When the crystal frequency was within about 10 KC of the desired frequency, the grit was changed to 600. The output (activity) of the crystal depends on how fine (and symmetrical and flat) the finished grind is, (too rough and the output will be very low and the active frequency erratic.) I used the fine grit to grind the crystal to the desired frequency. When you are within 2kc of the intended frequency it would be a good idea to try the crystal in the transmitter. The oscillator circuit and the capacitance of the holder (C load,) the socket and the wiring (along with oscillator current) will all slightly affect the frequency of operation. Usually the frequency is within 1kc of where the crystal "rings." However, the transmitter test lets you know for sure how the crystal is going to operate. You might have to do a little more grinding but I usually stop if I'm within 1kc of the intended frequency. The type of holder and the length and width of the crystal don't affect the operation. The thickness, the fineness of the finished grind and cleanliness of the surfaces are what is important in this process. Ultimately, I ended up with several usable crystals with correct vintage holders for both 40M and 20M CW and 80M phone.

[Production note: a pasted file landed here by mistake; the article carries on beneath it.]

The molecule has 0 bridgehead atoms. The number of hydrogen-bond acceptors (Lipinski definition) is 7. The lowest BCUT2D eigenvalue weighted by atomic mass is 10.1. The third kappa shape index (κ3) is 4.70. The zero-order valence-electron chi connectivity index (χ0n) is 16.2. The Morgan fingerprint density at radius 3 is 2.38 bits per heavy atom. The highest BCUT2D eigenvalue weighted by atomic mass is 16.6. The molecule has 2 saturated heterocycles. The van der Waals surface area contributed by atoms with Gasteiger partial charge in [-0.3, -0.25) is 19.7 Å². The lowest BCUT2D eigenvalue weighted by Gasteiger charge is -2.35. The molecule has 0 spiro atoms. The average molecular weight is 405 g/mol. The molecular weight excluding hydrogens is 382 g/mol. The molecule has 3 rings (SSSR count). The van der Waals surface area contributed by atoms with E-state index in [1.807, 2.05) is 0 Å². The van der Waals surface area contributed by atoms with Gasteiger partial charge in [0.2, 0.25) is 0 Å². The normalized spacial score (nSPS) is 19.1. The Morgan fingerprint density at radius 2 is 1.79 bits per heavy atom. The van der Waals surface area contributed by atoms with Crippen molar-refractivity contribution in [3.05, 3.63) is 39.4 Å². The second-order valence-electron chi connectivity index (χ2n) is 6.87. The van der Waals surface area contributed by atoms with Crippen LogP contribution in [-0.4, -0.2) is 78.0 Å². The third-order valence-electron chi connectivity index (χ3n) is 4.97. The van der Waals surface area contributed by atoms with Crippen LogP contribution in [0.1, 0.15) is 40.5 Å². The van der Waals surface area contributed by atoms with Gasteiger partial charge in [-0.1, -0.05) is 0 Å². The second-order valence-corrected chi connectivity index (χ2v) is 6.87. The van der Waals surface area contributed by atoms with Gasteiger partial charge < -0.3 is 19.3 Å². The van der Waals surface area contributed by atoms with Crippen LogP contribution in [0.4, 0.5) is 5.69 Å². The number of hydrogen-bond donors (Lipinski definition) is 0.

Left: The coil set for 40M wound on Hammarlund forms.

 

Right: Various HC-3 type crystals with original boxes.

 

Initial Testing of the UAT-1

Initial set-up of the UAT-1 requires that the 100 watt adjustable divider resistor in the power supply be set for 400 vdc to the 6L6 Oscillator with 600 vdc applied to the PA 6L6s. After this, a quick dip of the Oscillator current using the OSCILLATOR TANK control will have the oscillator running at the crystal frequency. The resonance curve will not be symmetrical. Choose the side of the curve that is wider and set the oscillator current for about 20mA.  Next, close the sending key and quickly dip the PA Plate current (right-side meter) using the P.A. PLATE TANK control. The plate current will be low at resonance, ~75mA. This is followed by increasing the PA Grid current using the P.A. GRID TANK control. This also requires switching the left-side meter by moving the phone plug cable from the CRYSTAL OSC. GRID current jack to POWER AMP. GRID current jack in order to read PA grid current. Resonate the PA grid condenser for the peak reading of PA grid current. This should be at about 5mA on the meter. Re-dip the PA PLATE TANK and the transmitter is then tuned to resonance for the particular coils and crystal installed. The PA TANK current will be between 100mA and 125mA. This reading depends on the coupling between the PA TANK coil and the antenna output link. The tighter the coupling the more output but you only want between 100mA and 125mA with the OSC and PA GRID at resonance and the PA TANK dipped.